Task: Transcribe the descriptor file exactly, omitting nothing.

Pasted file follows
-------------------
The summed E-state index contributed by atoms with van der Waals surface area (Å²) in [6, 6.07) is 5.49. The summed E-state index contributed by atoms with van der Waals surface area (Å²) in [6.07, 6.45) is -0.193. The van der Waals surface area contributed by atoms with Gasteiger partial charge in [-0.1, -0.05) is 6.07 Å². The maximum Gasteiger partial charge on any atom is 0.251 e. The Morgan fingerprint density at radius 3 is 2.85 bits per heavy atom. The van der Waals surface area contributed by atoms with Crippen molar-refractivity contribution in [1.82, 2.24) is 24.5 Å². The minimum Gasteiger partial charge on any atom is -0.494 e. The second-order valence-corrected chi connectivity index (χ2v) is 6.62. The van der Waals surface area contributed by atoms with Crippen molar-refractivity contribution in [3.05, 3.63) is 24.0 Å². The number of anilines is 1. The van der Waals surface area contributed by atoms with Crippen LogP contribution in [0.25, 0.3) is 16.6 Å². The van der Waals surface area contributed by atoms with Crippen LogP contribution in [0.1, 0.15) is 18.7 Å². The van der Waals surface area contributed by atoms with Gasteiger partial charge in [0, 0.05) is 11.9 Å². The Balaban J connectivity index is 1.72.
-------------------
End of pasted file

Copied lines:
The summed E-state index contributed by atoms with van der Waals surface area (Å²) in [6, 6.07) is 5.49. The summed E-state index contributed by atoms with van der Waals surface area (Å²) in [6.07, 6.45) is -0.193. The van der Waals surface area contributed by atoms with Gasteiger partial charge in [-0.1, -0.05) is 6.07 Å². The maximum Gasteiger partial charge on any atom is 0.251 e. The Morgan fingerprint density at radius 3 is 2.85 bits per heavy atom. The van der Waals surface area contributed by atoms with Crippen molar-refractivity contribution in [1.82, 2.24) is 24.5 Å². The minimum Gasteiger partial charge on any atom is -0.494 e. The second-order valence-corrected chi connectivity index (χ2v) is 6.62. The van der Waals surface area contributed by atoms with Crippen molar-refractivity contribution in [3.05, 3.63) is 24.0 Å². The number of anilines is 1. The van der Waals surface area contributed by atoms with Crippen LogP contribution in [0.25, 0.3) is 16.6 Å². The van der Waals surface area contributed by atoms with Crippen LogP contribution in [0.1, 0.15) is 18.7 Å². The van der Waals surface area contributed by atoms with Gasteiger partial charge in [0, 0.05) is 11.9 Å². The Balaban J connectivity index is 1.72.